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Nailing our colours to the mast in Israel

March 14th, 2015 1:16 PM

By Southern Star Team

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INSPIRED by The Skibbereen Eagle’s celebrated talent for keeping an eye on things international, this week we turn our attention to the Israeli elections. In fact, we nail our colours to the mast. We’re rooting for Isaac Herzog, the chap who leads a coalition of centre-left parties called the Zionist Union (pity about the name), which is performing very well in the polls.

Isaac Herzog is the grandson of Yitzhak Halevi Herzog, onetime Chief Rabbi of Ireland, who went to school in Dublin and became a fluent Irish speaker. During the War of Independence, the British labelled granddad Herzog the ‘Sinn Féin Rabbi’ due to his support for the Republican cause and his close friendship with Eamon de Valera. And that’s good enough for us. Like grandfather like grandson (hopefully); and, in response, The Skibbereen Eagle confers the title of honorary Irishman on Isaac!

After all, an Israeli government led by a prime minister of good Irish stock would be preferable to the villainous, morally-corrupt and internationally-despised regime currently under the command of Mr Benjamin (‘Bibi’) Netanyahu.

Leaving aside for the moment – if that’s possible – the horrific and almost indescribable wickedness of Netanyahu’s armed forces in Gaza – the atrocities and violation of all morality, as well as the endless seizure and colonisation of Palestinian lands – it is a fact that Netanyahu has done more to damage Israel’s reputation than any other politician in that country’s blood-soaked history.

Never-never land

Even Netanyahu’s American chums have had enough. His unprecedented hijacking of the US Congress, where he delivered a speech tailored to the forthcoming Israeli election, was bad enough. It was his arrogant advice to Obama on how to implement US foreign policy that infuriated the President. Within hours, America’s National Security Council described Netanyahu’s comments as ‘utterly divorced from reality’.

To make matters worse, his buffoonery at the ‘Je Suis Charlie’ rally in Paris marked Netanyahu as someone best avoided in polite society. Intent on cadging votes back in Israel by pretending to be a big shot in Europe, he danced into the sombre front row of world leaders, waving to the crowd ‘like an Olympic champion rather than a grieving head of state’.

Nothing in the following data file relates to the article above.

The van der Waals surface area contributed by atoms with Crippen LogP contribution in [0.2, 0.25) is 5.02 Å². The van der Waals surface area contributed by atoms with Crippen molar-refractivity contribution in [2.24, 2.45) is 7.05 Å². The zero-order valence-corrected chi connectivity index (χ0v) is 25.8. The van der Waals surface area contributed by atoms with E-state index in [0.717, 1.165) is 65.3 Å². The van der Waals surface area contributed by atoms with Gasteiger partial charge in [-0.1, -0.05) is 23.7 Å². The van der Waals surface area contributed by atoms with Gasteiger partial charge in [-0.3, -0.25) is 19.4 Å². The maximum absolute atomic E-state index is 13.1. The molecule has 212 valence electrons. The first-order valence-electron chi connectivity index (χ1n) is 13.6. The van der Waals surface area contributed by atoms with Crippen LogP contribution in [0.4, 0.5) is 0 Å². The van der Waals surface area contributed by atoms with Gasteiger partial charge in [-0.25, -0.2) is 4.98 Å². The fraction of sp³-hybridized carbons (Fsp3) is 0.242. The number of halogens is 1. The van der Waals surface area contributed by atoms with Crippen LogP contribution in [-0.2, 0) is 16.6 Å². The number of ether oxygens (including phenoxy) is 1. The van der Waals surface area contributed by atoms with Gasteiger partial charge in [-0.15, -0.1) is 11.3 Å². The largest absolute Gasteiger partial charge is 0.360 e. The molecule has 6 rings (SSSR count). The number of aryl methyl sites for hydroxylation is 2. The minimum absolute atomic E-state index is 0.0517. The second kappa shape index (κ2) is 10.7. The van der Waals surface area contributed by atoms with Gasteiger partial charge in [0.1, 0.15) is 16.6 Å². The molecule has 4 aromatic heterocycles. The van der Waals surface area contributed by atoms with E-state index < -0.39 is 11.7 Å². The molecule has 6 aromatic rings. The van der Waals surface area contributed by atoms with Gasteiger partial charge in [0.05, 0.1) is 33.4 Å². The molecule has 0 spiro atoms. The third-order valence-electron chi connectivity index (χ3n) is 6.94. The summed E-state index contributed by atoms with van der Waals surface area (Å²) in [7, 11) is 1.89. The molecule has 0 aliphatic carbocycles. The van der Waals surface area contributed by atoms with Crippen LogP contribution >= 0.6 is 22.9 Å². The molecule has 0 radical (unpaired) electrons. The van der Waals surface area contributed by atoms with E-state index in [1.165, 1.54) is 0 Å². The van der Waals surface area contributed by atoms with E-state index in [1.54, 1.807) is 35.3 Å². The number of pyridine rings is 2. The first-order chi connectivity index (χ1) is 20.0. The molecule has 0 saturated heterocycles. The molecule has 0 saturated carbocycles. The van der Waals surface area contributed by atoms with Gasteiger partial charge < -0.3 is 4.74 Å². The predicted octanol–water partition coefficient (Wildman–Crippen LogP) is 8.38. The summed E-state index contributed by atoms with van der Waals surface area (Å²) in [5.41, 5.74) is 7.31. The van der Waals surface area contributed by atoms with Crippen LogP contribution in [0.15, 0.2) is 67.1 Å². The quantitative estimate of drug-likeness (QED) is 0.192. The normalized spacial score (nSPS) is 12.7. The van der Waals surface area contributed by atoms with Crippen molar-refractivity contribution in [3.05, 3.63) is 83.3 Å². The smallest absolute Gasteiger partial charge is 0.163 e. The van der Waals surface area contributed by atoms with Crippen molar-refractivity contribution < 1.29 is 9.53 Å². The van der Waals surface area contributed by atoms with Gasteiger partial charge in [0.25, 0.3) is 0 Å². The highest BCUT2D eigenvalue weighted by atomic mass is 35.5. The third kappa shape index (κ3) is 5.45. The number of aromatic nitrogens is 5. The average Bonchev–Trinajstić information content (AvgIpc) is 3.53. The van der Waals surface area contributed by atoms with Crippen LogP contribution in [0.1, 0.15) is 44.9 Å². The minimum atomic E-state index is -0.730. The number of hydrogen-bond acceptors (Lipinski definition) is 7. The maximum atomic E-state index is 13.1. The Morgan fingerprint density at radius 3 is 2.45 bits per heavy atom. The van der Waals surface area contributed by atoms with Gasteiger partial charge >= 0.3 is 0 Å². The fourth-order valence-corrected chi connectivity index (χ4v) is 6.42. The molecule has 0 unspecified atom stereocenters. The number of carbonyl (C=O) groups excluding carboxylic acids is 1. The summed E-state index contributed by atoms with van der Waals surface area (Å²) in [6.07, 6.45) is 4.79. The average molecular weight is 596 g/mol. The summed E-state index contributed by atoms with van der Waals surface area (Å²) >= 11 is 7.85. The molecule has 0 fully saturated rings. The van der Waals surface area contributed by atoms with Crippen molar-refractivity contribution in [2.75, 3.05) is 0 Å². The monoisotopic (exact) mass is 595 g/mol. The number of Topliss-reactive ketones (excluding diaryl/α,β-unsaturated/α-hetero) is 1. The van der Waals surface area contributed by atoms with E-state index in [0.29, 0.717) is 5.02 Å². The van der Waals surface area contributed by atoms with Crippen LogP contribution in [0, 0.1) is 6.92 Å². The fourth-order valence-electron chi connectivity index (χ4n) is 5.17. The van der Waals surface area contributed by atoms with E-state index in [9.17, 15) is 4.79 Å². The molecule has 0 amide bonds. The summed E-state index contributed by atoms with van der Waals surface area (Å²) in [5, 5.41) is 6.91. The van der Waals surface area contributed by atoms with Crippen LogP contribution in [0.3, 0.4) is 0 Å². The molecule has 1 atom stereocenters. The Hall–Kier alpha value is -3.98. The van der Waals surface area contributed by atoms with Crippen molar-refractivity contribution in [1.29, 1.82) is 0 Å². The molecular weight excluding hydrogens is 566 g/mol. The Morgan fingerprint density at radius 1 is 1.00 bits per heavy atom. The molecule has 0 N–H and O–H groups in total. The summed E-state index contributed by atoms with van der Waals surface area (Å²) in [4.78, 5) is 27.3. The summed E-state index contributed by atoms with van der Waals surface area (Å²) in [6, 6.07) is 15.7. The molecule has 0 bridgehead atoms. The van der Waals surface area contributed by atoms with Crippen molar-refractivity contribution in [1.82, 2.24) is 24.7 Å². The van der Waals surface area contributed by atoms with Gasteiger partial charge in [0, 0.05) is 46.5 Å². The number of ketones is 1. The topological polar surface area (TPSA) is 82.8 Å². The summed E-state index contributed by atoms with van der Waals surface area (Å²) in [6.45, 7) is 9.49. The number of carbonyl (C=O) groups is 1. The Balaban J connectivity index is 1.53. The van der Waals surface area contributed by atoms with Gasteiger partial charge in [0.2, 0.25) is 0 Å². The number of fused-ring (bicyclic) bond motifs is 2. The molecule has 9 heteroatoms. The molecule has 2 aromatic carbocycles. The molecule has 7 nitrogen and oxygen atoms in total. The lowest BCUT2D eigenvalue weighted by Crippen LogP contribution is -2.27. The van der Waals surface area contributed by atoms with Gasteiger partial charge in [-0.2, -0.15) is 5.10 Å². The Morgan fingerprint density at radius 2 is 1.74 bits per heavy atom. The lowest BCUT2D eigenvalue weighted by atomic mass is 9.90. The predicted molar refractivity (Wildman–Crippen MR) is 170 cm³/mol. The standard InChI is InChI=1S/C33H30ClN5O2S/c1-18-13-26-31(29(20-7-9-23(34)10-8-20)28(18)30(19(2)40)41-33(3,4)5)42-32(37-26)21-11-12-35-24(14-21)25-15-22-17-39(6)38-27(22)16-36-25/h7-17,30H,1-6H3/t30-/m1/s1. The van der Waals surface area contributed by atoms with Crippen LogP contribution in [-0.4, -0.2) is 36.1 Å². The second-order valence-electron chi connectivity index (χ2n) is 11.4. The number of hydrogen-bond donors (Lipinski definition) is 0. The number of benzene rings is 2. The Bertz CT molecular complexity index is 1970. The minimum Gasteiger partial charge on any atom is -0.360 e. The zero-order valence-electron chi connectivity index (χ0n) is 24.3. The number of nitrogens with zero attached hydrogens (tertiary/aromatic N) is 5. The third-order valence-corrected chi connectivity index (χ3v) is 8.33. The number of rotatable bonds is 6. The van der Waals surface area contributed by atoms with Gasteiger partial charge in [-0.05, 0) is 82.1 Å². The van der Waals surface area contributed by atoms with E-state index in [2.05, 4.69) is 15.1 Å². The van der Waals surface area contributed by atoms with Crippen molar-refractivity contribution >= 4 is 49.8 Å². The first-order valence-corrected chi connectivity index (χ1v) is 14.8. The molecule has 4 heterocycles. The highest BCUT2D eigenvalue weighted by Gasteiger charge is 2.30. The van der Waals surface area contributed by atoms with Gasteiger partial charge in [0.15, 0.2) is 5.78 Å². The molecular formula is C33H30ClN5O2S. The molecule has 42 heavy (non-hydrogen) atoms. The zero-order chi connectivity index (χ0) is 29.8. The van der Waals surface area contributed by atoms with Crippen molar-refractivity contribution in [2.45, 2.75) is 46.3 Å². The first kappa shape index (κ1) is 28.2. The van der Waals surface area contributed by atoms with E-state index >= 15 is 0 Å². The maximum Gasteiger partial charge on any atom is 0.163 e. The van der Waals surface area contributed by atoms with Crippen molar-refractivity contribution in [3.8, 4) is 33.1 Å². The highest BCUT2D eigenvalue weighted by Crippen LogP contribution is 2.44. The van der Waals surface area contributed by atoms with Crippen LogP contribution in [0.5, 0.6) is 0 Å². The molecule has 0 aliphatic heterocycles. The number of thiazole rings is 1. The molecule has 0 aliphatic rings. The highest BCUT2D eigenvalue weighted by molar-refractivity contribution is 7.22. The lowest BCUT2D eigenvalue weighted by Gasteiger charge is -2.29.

He posed for photographs at the kosher supermarket where four Jewish shoppers were murdered and then, in a stunt that bordered on farce, persuaded the Jewish families of those killed in the supermarket to have their relatives buried in a quasi-state ceremony in Jerusalem.

On the arrival of the coffins in Israel, the families were shocked at being asked to pay £11,500 per grave in the Mount of Olives cemetery. After excruciating haggling, the price was knocked down to £8,400 per plot on the proviso the burial would take place in another location, the Mount of Rest.

The undertakers explained that the going rate for foreigners in the Mount of Rest cemetery was around £15,000 per plot, so the relatives were getting a bargain at £8,400. As the world squirmed at this latest Netanyahu fiasco and at the acute embarrassment the families were suffering, an offer was made to entomb the bodies for free in a multi-storey grave complex.

At that point, Israel’s Ministry of Religious Affairs belatedly stepped in and announced that it would cover the cost of a decent burial for the victims. It was not Mr Bibi’s finest hour!

Change at embassy?